Further, as a Filipino, Cardinal Tagle does not carry the baggage in conversations with China that a Westerner might. Relations between China and the Philippines are generally good; China is the Philippines’ top trading partner, reaching $55.7 billion in 2018, as well as the largest import-export market for Filipino goods and the second-largest source of tourism in the Philippines. China also pumped $66.2 million worth of foreign investment into the Philippines in 2018.
On another level, Cardinal Tagle’s post at the Congregation for the Evangelization of Peoples positions him to be an important player in Vatican-Chinese relations.
Technically, the Congregation for the Evangelization of Peoples ceased to have direct control over ecclesiastical affairs in China in 1946, just before the Communist takeover in 1949, when the Vatican recognized China as a national church in its own right.
However, the missionary department nonetheless remains engaged in conversations about the Catholic footprint in the country, and also exercises broad leadership over Church affairs across Asia.
Last September, for instance, the Congregation for the Evangelization of Peoples officially erected a "Redemptoris Mater College for Evangelization in Asia," based in Macau, with responsibility for preparing future priests formed by the Neocatechumenal Way for evangelization across the Asian continent.
As a result, and given the trust Cardinal Tagle enjoys from Pope Francis, it’s impossible not to suspect that he’ll have an important seat at the table when significant Vatican decisions vis-à-vis Beijing are made.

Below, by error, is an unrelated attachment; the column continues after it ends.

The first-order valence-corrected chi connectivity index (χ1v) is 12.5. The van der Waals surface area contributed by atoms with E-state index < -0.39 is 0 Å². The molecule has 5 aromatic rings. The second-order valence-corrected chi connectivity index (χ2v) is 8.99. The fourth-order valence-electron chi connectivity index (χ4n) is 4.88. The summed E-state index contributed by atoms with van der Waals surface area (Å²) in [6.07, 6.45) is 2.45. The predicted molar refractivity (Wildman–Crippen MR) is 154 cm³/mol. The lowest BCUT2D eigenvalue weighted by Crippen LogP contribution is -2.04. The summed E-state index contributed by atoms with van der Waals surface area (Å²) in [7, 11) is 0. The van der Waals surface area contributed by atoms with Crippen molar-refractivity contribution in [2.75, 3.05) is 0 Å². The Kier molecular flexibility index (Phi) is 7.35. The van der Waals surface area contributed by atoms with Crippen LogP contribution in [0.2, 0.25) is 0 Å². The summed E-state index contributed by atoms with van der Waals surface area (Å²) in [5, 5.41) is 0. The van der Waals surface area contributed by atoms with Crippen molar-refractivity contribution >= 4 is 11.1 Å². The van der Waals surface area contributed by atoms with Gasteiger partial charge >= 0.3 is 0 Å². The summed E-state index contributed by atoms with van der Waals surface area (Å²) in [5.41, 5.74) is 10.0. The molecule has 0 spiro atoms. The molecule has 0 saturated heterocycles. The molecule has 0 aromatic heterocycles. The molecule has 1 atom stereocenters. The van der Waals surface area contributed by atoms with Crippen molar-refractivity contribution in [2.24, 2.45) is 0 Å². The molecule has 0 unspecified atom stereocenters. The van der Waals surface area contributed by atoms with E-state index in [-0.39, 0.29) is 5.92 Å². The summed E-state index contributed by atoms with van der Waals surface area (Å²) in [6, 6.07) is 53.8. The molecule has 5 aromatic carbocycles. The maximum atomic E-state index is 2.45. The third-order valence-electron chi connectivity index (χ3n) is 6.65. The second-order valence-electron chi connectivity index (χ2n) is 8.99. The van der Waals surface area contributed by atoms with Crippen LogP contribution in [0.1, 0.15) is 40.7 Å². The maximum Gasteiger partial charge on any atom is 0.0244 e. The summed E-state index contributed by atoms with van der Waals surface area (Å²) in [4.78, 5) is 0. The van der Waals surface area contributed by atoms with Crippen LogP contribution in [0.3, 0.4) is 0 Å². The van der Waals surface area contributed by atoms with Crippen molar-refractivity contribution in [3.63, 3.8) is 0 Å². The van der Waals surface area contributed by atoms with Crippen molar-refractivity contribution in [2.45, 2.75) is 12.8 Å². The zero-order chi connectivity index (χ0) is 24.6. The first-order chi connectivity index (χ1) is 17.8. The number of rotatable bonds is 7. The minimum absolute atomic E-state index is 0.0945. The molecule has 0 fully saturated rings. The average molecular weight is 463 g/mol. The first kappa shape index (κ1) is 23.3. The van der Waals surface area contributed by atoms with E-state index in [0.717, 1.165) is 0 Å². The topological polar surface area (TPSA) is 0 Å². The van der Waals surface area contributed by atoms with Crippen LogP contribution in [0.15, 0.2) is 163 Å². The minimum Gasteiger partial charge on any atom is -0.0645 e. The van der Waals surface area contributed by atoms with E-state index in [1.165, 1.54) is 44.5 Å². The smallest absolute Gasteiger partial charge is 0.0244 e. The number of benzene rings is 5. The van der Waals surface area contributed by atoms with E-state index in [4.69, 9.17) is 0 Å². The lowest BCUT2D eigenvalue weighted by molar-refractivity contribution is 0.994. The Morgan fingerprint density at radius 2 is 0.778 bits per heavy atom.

In general, Cardinal Tagle is seen as a political moderate and a man of dialogue, meaning he’s likely to uphold a broadly dovish line on Chinese relations, as opposed to hawks, such as retired Cardinal Joseph Zen of Hong Kong, who believe the Vatican ought to be tougher with China on religious freedom, the Hong Kong protests, and a number of other fronts.
In a recent interview, two experts on Vatican-Chinese affairs said Cardinal Tagle might bring a breath of fresh air.
Cardinal Tagle “might be able to help with the facilitation” of the Vatican’s China question, said Paolo Affatato, head of the Asia desk for Fides News, adding that the appointment could provide “more open doors.”
Likewise, Father Bernardo Cervellera, head of Asia News and a longtime expert on Chinese affairs, said Cardinal Tagle could help advance relations with China, “not so much because of the Chinese blood, but because of his intelligence and his attitude.”
It remains to be seen if the sort of “Ostpolitik with an Asian face” represented by Cardinal Tagle will be the key that unlocks the China conundrum for the Vatican, paving the way for a long-awaited deal on full diplomatic relations between Rome and Beijing, a desideratum for the Vatican that goes back far before Pope Francis was elected, and which has become effectively the cornerstone of its Asia policy.
What’s unmistakable today, however, is that Rome’s road to Beijing now runs through the Philippines and its ethnically Chinese native son.